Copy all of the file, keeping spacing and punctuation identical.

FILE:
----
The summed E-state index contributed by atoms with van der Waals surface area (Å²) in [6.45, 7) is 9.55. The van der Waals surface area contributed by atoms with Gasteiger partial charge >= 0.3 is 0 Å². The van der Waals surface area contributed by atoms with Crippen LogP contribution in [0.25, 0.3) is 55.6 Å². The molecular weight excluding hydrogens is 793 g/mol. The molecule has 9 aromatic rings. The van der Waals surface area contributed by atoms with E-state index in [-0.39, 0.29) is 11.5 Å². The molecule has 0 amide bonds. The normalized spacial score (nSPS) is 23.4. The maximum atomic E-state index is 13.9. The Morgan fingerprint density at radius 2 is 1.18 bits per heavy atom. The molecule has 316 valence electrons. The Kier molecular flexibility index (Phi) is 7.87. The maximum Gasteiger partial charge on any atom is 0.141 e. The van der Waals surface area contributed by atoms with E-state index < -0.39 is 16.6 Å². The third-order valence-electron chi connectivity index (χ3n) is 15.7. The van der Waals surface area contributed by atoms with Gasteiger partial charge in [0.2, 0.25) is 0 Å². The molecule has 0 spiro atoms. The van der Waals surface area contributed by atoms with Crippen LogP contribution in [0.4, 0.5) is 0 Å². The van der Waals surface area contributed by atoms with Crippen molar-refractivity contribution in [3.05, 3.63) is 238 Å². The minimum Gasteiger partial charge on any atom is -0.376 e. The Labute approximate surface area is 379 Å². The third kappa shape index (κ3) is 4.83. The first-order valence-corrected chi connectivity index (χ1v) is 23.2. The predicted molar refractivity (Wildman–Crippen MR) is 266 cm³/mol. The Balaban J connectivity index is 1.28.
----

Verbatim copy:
The summed E-state index contributed by atoms with van der Waals surface area (Å²) in [6.45, 7) is 9.55. The van der Waals surface area contributed by atoms with Gasteiger partial charge >= 0.3 is 0 Å². The van der Waals surface area contributed by atoms with Crippen LogP contribution in [0.25, 0.3) is 55.6 Å². The molecular weight excluding hydrogens is 793 g/mol. The molecule has 9 aromatic rings. The van der Waals surface area contributed by atoms with E-state index in [-0.39, 0.29) is 11.5 Å². The molecule has 0 amide bonds. The normalized spacial score (nSPS) is 23.4. The maximum atomic E-state index is 13.9. The Morgan fingerprint density at radius 2 is 1.18 bits per heavy atom. The molecule has 316 valence electrons. The Kier molecular flexibility index (Phi) is 7.87. The maximum Gasteiger partial charge on any atom is 0.141 e. The van der Waals surface area contributed by atoms with E-state index < -0.39 is 16.6 Å². The third-order valence-electron chi connectivity index (χ3n) is 15.7. The van der Waals surface area contributed by atoms with Gasteiger partial charge in [0.2, 0.25) is 0 Å². The molecule has 0 spiro atoms. The van der Waals surface area contributed by atoms with Crippen LogP contribution in [0.4, 0.5) is 0 Å². The van der Waals surface area contributed by atoms with Crippen molar-refractivity contribution in [3.05, 3.63) is 238 Å². The minimum Gasteiger partial charge on any atom is -0.376 e. The Labute approximate surface area is 379 Å². The third kappa shape index (κ3) is 4.83. The first-order valence-corrected chi connectivity index (χ1v) is 23.2. The predicted molar refractivity (Wildman–Crippen MR) is 266 cm³/mol. The Balaban J connectivity index is 1.28.